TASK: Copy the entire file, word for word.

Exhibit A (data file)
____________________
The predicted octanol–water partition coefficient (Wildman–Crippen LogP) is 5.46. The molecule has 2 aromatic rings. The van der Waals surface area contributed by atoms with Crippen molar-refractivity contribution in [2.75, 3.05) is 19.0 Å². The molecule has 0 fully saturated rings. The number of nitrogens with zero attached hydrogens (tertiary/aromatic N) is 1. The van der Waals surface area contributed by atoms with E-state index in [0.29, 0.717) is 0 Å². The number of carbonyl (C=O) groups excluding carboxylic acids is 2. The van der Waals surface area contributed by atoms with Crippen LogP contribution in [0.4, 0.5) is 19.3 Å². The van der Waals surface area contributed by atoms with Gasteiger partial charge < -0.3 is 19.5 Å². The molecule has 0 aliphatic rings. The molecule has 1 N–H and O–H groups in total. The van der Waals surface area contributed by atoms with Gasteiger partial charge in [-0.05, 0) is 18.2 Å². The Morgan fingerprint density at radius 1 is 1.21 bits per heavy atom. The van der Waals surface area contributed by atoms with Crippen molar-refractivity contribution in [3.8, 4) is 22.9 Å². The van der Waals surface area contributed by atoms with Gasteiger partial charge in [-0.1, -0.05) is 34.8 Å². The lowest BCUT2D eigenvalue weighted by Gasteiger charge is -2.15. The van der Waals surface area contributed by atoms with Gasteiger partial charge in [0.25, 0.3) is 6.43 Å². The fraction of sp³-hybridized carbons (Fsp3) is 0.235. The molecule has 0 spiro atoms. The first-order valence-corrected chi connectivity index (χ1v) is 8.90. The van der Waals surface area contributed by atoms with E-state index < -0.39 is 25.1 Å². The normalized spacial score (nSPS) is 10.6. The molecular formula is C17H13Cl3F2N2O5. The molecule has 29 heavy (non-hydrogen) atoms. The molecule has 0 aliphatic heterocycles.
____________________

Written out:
The predicted octanol–water partition coefficient (Wildman–Crippen LogP) is 5.46. The molecule has 2 aromatic rings. The van der Waals surface area contributed by atoms with Crippen molar-refractivity contribution in [2.75, 3.05) is 19.0 Å². The molecule has 0 fully saturated rings. The number of nitrogens with zero attached hydrogens (tertiary/aromatic N) is 1. The van der Waals surface area contributed by atoms with E-state index in [0.29, 0.717) is 0 Å². The number of carbonyl (C=O) groups excluding carboxylic acids is 2. The van der Waals surface area contributed by atoms with Crippen LogP contribution in [0.4, 0.5) is 19.3 Å². The van der Waals surface area contributed by atoms with Gasteiger partial charge < -0.3 is 19.5 Å². The molecule has 0 aliphatic rings. The molecule has 1 N–H and O–H groups in total. The van der Waals surface area contributed by atoms with Gasteiger partial charge in [-0.05, 0) is 18.2 Å². The Morgan fingerprint density at radius 1 is 1.21 bits per heavy atom. The van der Waals surface area contributed by atoms with Crippen molar-refractivity contribution in [3.8, 4) is 22.9 Å². The van der Waals surface area contributed by atoms with Gasteiger partial charge in [-0.1, -0.05) is 34.8 Å². The lowest BCUT2D eigenvalue weighted by Gasteiger charge is -2.15. The van der Waals surface area contributed by atoms with Gasteiger partial charge in [0.25, 0.3) is 6.43 Å². The fraction of sp³-hybridized carbons (Fsp3) is 0.235. The molecule has 0 spiro atoms. The first-order valence-corrected chi connectivity index (χ1v) is 8.90. The van der Waals surface area contributed by atoms with E-state index < -0.39 is 25.1 Å². The normalized spacial score (nSPS) is 10.6. The molecular formula is C17H13Cl3F2N2O5. The molecule has 29 heavy (non-hydrogen) atoms. The molecule has 0 aliphatic heterocycles.